Mets Took Loan from MLB

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    NEWSLETTERS

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    The Mets' excitement over bolstering their bullpen has been tempered by the news that team owner Fred Wilpon's Sterling Equities Inc. had invested with Madoff -- to the tune of possibly $300 million.

    The New York Mets have acknowledged they received a loan from Major League Baseball to help cover expenses in November.

    The team said in a statement Friday it expected to have "a short-term liquidity" problem and were helped by the league. The New York Times and Daily News said the amount was $25 million.

    Mets owner Fred Wilpon and various family members are facing a lawsuit seeking in excess of $300 million in relation to the Bernard Madoff Ponzi scheme.  Up to $1 billion could be pursued, sources have said.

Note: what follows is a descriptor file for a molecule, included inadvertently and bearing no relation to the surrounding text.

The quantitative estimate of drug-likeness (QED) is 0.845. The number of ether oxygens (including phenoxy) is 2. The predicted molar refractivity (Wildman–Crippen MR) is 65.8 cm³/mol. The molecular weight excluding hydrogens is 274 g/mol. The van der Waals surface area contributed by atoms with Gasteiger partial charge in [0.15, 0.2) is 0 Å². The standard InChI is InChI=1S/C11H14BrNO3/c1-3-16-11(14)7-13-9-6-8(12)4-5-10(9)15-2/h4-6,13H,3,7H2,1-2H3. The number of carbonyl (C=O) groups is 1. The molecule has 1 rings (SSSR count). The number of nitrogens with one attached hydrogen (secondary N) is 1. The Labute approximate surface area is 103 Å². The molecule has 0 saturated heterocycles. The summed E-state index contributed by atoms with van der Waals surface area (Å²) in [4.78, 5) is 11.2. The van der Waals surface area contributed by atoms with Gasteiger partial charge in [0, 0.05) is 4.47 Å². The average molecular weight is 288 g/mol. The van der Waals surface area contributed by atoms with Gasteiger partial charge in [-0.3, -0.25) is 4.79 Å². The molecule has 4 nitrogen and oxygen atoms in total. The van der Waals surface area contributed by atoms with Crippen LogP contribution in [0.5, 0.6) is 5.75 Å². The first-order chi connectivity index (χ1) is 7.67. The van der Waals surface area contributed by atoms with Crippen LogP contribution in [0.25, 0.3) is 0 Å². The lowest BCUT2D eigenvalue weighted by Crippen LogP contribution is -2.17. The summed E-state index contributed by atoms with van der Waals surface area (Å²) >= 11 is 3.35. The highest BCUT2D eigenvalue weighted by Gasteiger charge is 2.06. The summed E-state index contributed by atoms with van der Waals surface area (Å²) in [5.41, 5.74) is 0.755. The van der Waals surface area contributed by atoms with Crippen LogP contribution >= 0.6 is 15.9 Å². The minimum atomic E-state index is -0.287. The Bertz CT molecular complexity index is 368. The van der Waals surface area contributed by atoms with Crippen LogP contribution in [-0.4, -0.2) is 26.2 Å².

The trustee Irving H. Picard claimed the Mets were net winners with their Madoff investments and ignored warnings that Madoff's high returns might be false.

    The Mets announced last month they were looking to sell a non-controlling interest in the team of 20 to 25 percent to raise several hundred million dollars.

    The loan from MLB is expected to be repaid within months, sources familiar with the transaction told the Daily News.

    Picard has filed dozens of lawsuits, including against the Mets owners, Fred Wilpon and his Sterling Equities associates, for allegedly ignoring warning signs of fraud as they continued to cash in over the years. Madoff told the New York Times this month that Wilpon and Saul Katz, Wilpon's brother-in-law and business partner "knew nothing. They knew nothing," he said.

    U.S. Bankruptcy Court Judge Burton R. Lifland appointed former New York governor Mario Cuomo to mediate the dispute.

    Madoff's nearly two-decade scheme ensnared thousands of victims, including charities, celebrities and institutional investors. An estimated $20 billion was lost, making it the biggest investment fraud in U.S. history.